Rgs16 mutant mice (Acc. No. CDB0436K: http://www.cdb.riken.jp/arg/mutant%20mice%20list.html) were generated according to our standard method55. The targeting vector was constructed using a bacterial artificial chromosome clone containing the mouse Rgs16 gene (RP24-576N23, BACPAC). We generated the 5′- and 3′-arms of Rgs16 (Fig. 1d) by PCR and cloned them into the corresponding sites of the DT-A/lox71/LacZ-pA/frt/PGK-Neo/frt/loxP/pA vector (the details of the vector are available in http://www.cdb.riken.go.jp/arg/cassette.html). Gene targeting was carried out in TT2 cells56, an embryonic stem cell line established from F1 embryo between C57BL/6J female and CBA male (50% C57BL/6J, 50% CBA). Chimeric males were bred to wild type C57BL/6J females producing F1N0 progeny (75% C57BL/6J, 25% CBA). Germline transmission was verified by PCR as well as Southern blotting on tail DNA. F1N0 males were further backcrossed with C57BL/6J females to create F1N1 progeny (87.5% C57BL/6J). For behavioural analysis (Fig. 1i,j), we continued back-crossing up to F1N10 generation, which corresponds to 12 times backcrossing to the C57BL/6J background (>99.9% C57BL/6J) as the F1N0 mice with which we started backcrossing were already 75% C57BL/6J background. To conduct biochemical and histological analyses, we used F1N5 generation mice (99.2% C57BL/6J), the behavioural phenotypes of which are equivalent to those of F1N10 mice (free-running period (h) of F1N5 generation mice: Rgs16+/+, 23.58±0.03 (s.e.m.), Rgs16−/−, 24.35±0.03, n=6 for each genotype, P<0.01, t-test). We analysed littermate wild-type control mice having equivalent genetic backgrounds than the mutant mice. To this end, males and females from a specific generation (either F1N5 or F1N10 mice) were interbred to create a large colony. No difference in gross morphology or fertility was detected between the genotypes. Unless otherwise mentioned, in vivo comparative analyses of WT and mutant mice were conducted in DD. All the studies were approved by the animal experimentation committee of Kyoto University.

Behavioural activity monitoring

Single caged adult Rgs16−/− mice and their wild-type littermates (male, 8–15 weeks old) were housed individually in light-tight, ventilated closets within a temperature- and humidity-controlled facility. The animals were entrained on a 12-h-light (200 lux fluorescent light)–12-h-dark cycle at least two weeks and then transferred to DD. Locomotor activity was detected with passive (pyroelectric) infra-red sensors (FA-05 F5B; Omron)24,57 and the data obtained were analysed with Clocklab software (Actimetrics) developed on MatLab (Mathworks). Free-running period was determined with either a χ2 periodogram or a linear regression line fit to the activity onsets. The data used for period measurements were based on animal behaviours in a 14-day interval taken 3 days after the start of DD condition. For the pulse-induced shift experiments, mice put in DD were exposed to a 15 min light pulse at either CT14 or CT22. Phase shifts (delay at CT14, advance at CT22) were quantified as the time difference between regression lines of activity onset before and after the light application.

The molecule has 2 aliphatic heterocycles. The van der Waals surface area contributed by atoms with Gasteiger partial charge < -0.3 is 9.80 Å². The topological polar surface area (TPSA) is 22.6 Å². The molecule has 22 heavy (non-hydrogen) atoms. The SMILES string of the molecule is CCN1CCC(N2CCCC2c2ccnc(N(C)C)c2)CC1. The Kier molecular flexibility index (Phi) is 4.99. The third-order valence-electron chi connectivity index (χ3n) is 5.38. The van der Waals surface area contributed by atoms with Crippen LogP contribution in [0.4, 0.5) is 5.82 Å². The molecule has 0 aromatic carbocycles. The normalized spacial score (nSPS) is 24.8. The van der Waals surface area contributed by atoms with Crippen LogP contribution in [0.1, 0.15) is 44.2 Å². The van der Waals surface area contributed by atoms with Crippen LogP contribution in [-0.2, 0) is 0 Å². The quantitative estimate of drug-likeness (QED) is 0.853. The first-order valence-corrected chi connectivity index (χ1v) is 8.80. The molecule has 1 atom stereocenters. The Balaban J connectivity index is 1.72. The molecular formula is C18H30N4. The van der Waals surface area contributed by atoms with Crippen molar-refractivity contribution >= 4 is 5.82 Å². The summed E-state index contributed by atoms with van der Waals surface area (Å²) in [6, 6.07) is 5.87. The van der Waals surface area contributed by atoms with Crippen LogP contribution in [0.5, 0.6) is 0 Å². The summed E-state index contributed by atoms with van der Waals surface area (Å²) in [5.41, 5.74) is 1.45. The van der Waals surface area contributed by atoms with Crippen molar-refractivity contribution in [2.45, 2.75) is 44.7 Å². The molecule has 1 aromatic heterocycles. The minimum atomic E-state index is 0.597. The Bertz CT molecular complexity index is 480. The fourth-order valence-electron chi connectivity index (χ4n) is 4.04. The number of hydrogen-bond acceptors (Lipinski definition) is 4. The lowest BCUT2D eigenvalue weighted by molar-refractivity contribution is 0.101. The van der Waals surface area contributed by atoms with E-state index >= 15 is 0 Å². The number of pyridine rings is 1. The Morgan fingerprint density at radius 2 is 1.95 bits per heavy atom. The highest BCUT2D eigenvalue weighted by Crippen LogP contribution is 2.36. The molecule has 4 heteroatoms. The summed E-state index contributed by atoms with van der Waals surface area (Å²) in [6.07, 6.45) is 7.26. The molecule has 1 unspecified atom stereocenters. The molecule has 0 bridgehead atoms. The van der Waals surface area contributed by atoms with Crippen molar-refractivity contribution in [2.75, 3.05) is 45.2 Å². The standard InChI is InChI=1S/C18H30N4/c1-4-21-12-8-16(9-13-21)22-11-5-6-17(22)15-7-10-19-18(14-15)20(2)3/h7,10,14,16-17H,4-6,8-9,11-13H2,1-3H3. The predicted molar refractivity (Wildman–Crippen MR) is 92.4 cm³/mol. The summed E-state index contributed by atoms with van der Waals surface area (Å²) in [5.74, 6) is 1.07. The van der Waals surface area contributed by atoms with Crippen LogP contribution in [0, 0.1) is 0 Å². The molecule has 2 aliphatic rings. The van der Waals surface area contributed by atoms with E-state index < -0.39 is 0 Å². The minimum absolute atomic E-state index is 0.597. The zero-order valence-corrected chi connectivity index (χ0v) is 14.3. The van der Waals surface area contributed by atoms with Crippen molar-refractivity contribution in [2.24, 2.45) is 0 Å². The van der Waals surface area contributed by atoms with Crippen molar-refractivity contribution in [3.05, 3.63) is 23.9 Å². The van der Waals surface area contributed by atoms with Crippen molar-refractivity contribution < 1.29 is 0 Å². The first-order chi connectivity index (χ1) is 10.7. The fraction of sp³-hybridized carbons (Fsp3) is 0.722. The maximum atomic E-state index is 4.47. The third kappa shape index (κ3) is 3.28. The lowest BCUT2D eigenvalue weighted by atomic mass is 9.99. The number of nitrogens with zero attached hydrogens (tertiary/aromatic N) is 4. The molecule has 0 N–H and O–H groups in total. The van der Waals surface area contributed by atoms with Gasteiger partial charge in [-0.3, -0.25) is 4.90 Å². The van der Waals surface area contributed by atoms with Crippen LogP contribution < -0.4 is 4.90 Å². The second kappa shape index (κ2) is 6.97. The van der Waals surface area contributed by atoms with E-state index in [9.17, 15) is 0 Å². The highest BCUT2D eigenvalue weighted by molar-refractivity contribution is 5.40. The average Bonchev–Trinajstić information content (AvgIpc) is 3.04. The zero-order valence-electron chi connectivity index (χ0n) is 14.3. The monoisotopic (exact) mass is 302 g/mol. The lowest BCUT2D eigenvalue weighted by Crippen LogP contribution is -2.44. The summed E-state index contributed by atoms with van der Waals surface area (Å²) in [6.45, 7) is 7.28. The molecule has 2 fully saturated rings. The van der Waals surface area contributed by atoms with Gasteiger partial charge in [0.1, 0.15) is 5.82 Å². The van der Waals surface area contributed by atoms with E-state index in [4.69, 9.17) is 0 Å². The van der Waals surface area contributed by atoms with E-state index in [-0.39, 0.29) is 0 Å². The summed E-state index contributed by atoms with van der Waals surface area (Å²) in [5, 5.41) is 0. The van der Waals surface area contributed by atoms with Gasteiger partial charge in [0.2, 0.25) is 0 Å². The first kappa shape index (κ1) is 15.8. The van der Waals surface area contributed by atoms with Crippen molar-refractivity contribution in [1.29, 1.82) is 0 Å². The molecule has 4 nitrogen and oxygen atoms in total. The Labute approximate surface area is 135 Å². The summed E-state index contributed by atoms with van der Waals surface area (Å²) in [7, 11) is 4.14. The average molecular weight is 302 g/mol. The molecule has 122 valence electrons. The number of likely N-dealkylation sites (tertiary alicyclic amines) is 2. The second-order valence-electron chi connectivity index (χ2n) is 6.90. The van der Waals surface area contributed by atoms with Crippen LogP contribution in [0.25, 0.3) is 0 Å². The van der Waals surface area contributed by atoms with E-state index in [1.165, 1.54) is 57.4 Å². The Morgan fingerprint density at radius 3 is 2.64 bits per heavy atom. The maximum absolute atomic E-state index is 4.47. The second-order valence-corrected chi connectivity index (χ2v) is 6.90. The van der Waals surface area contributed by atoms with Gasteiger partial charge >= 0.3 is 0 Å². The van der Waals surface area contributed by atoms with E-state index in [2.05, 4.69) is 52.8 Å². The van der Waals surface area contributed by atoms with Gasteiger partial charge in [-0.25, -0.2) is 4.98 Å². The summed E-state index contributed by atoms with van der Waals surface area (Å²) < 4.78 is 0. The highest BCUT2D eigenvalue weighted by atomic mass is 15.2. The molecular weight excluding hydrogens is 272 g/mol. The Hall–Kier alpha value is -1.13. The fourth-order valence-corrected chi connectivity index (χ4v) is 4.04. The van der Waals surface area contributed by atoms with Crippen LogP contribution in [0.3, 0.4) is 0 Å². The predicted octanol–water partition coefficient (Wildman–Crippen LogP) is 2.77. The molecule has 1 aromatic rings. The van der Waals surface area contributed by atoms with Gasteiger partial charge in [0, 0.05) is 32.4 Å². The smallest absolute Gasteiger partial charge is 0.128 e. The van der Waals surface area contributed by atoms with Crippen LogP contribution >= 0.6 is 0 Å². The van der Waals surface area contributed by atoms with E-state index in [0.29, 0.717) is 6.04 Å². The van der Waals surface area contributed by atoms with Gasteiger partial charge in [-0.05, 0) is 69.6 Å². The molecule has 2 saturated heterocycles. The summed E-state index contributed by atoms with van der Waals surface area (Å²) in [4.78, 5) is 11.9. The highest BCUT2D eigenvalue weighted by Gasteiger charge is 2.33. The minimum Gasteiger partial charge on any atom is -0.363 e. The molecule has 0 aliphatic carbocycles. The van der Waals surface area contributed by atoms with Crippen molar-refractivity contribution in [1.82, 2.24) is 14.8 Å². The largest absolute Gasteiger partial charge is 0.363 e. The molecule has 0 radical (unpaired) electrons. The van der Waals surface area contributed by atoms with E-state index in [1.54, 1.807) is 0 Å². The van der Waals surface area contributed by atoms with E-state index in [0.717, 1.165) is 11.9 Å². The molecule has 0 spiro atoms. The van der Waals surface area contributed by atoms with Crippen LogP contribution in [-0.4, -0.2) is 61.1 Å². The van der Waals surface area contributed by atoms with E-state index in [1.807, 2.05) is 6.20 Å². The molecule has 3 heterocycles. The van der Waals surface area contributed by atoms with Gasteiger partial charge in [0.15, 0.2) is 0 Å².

Microdissection of the mouse SCN

The microdissection of the SCN was performed as described27 with slight modifications. In brief, animals kept in DD were killed by cervical dislocation, and the eyes were removed under a safety red light. The brain was then isolated from the skull under room light and frozen immediately on dry ice. Coronal brain section (300 μm thick) containing the SCN was prepared using a cryostat microtome (CM3050S, Leica) and mounted on a silicon rubber stage at −17 °C. Under a magnifying glass, the bilateral SCN was punched out from the frozen section using a blunt 20-gauge syringe needle whose edge had been sharpened by filing. For the analysis of circadian expression of RGS16 and Gαi (Fig. 2b), the SCN punches (n=3, for each time point) were pooled in Laemmli buffer, and the lysates were subjected to Western blot analysis with antibodies to RGS16 and Gαi. We generated rabbit polyclonal RGS16 antibody. The details of the antibodies used are available in Supplementary Methods.

Pull down assay with His-tagged RGS16

RGS16 binding assay was performed as described58 with slight modifications. In brief, the SCN punches (n=5) were pooled in 300 μl of pull-down buffer (20 mM Na-HEPES, pH 8.0, 380 mM NaCl, 3 mM DTT, 6 mM MgCl2) and homogenized by sonication at 4 °C (Bioruptor, COSMO BIO). The homogenate was divided into two aliquots and incubated with His-RGS16 protein (10 μg) in the presence of either GDP (10 μM) or GDP (10 μM) plus AlF4 (30 μM) for 30 min at 4 °C. The reaction mixtures were then treated with 1% cholate and centrifuged at 105,000 g (Optima MAX ultracentrifuge, Beckman). The detergent-soluble protein extracts were incubated with Ni2+-NTA agarose beads (Qiagen) for 15 min at 4 °C. Following three time washes with pull-down buffer supplemented with 20 mM imidazole (plus 10 μM GDP with or without 30 μM AlF4), the beads were boiled in Laemmli buffer. The protein complexes copurified with His-tagged RGS16 were analysed by Western blot.

Immunoprecipitation with RGS16 antibody

Immunoprecipitaion (IP) of RGS16 was performed with the SCN protein extracts from Rgs16+/+ and Rgs16−/− mice. The microdissected SCN punches (n=5, for each pool) were homogenized in 300 μl of IP buffer (20 mM Na-HEPES, pH 8.0, 380 mM NaCl, 3 mM DTT, 6 mM MgCl2,10 μM GDP and 30 μM AlF4) by sonication at 4 °C (Bioruptor, COSMO BIO). The homogenates were treated with 1% cholate and then centrifuged at 105,000 g (Optima MAX, Beckman). The detergent-soluble protein extracts were subjected to IP with RGS16 antibody and Protein A-Sepharose beads. After three time washes with IP buffer, the beads were boiled in Laemmli buffer. The proteins precipitated with RGS16 antibody were analysed by Western blot.